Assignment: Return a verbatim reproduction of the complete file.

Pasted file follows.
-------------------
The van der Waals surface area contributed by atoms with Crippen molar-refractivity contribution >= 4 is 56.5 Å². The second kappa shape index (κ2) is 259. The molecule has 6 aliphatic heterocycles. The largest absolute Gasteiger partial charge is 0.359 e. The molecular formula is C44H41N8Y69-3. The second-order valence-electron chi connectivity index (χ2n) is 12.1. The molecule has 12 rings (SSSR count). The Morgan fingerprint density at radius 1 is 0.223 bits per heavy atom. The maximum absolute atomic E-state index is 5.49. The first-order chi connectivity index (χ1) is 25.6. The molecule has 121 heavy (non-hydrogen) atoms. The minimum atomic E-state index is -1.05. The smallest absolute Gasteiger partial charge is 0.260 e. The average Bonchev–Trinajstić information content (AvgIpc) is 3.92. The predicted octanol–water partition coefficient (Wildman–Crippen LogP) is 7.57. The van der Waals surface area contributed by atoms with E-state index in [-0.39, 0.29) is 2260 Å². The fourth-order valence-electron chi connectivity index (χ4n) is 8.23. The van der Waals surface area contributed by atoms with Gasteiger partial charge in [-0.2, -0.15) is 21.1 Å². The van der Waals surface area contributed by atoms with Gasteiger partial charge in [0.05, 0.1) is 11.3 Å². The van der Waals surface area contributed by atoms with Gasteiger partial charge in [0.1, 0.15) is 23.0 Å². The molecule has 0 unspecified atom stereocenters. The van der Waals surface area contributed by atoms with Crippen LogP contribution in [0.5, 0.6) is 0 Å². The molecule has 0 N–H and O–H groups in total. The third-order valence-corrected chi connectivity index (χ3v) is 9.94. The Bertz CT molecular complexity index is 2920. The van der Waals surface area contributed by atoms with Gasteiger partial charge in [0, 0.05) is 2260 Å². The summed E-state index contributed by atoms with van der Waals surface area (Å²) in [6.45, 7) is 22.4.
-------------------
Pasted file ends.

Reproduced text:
The van der Waals surface area contributed by atoms with Crippen molar-refractivity contribution >= 4 is 56.5 Å². The second kappa shape index (κ2) is 259. The molecule has 6 aliphatic heterocycles. The largest absolute Gasteiger partial charge is 0.359 e. The molecular formula is C44H41N8Y69-3. The second-order valence-electron chi connectivity index (χ2n) is 12.1. The molecule has 12 rings (SSSR count). The Morgan fingerprint density at radius 1 is 0.223 bits per heavy atom. The maximum absolute atomic E-state index is 5.49. The first-order chi connectivity index (χ1) is 25.6. The molecule has 121 heavy (non-hydrogen) atoms. The minimum atomic E-state index is -1.05. The smallest absolute Gasteiger partial charge is 0.260 e. The average Bonchev–Trinajstić information content (AvgIpc) is 3.92. The predicted octanol–water partition coefficient (Wildman–Crippen LogP) is 7.57. The van der Waals surface area contributed by atoms with E-state index in [-0.39, 0.29) is 2260 Å². The fourth-order valence-electron chi connectivity index (χ4n) is 8.23. The van der Waals surface area contributed by atoms with Gasteiger partial charge in [-0.2, -0.15) is 21.1 Å². The van der Waals surface area contributed by atoms with Gasteiger partial charge in [0.05, 0.1) is 11.3 Å². The van der Waals surface area contributed by atoms with Gasteiger partial charge in [0.1, 0.15) is 23.0 Å². The molecule has 0 unspecified atom stereocenters. The van der Waals surface area contributed by atoms with Crippen LogP contribution in [0.5, 0.6) is 0 Å². The molecule has 0 N–H and O–H groups in total. The third-order valence-corrected chi connectivity index (χ3v) is 9.94. The Bertz CT molecular complexity index is 2920. The van der Waals surface area contributed by atoms with Gasteiger partial charge in [0, 0.05) is 2260 Å². The summed E-state index contributed by atoms with van der Waals surface area (Å²) in [6.45, 7) is 22.4.